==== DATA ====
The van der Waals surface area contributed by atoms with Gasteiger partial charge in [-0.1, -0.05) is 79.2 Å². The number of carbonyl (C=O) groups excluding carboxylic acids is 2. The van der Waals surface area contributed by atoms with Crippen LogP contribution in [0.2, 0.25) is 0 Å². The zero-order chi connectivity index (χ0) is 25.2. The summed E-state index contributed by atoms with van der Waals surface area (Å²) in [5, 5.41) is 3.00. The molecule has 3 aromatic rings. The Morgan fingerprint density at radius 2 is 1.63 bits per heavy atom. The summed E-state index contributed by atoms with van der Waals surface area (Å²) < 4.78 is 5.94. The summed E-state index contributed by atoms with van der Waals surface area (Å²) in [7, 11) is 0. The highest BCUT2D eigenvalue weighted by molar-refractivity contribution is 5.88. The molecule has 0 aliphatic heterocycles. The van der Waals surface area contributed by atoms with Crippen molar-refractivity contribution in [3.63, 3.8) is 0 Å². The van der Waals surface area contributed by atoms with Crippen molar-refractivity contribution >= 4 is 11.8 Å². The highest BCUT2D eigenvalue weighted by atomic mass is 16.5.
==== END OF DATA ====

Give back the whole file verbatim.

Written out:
The van der Waals surface area contributed by atoms with Gasteiger partial charge in [-0.1, -0.05) is 79.2 Å². The number of carbonyl (C=O) groups excluding carboxylic acids is 2. The van der Waals surface area contributed by atoms with Crippen LogP contribution in [0.2, 0.25) is 0 Å². The zero-order chi connectivity index (χ0) is 25.2. The summed E-state index contributed by atoms with van der Waals surface area (Å²) in [5, 5.41) is 3.00. The molecule has 3 aromatic rings. The Morgan fingerprint density at radius 2 is 1.63 bits per heavy atom. The summed E-state index contributed by atoms with van der Waals surface area (Å²) < 4.78 is 5.94. The summed E-state index contributed by atoms with van der Waals surface area (Å²) in [7, 11) is 0. The highest BCUT2D eigenvalue weighted by molar-refractivity contribution is 5.88. The molecule has 0 aliphatic heterocycles. The van der Waals surface area contributed by atoms with Crippen molar-refractivity contribution in [3.63, 3.8) is 0 Å². The van der Waals surface area contributed by atoms with Crippen molar-refractivity contribution >= 4 is 11.8 Å². The highest BCUT2D eigenvalue weighted by atomic mass is 16.5.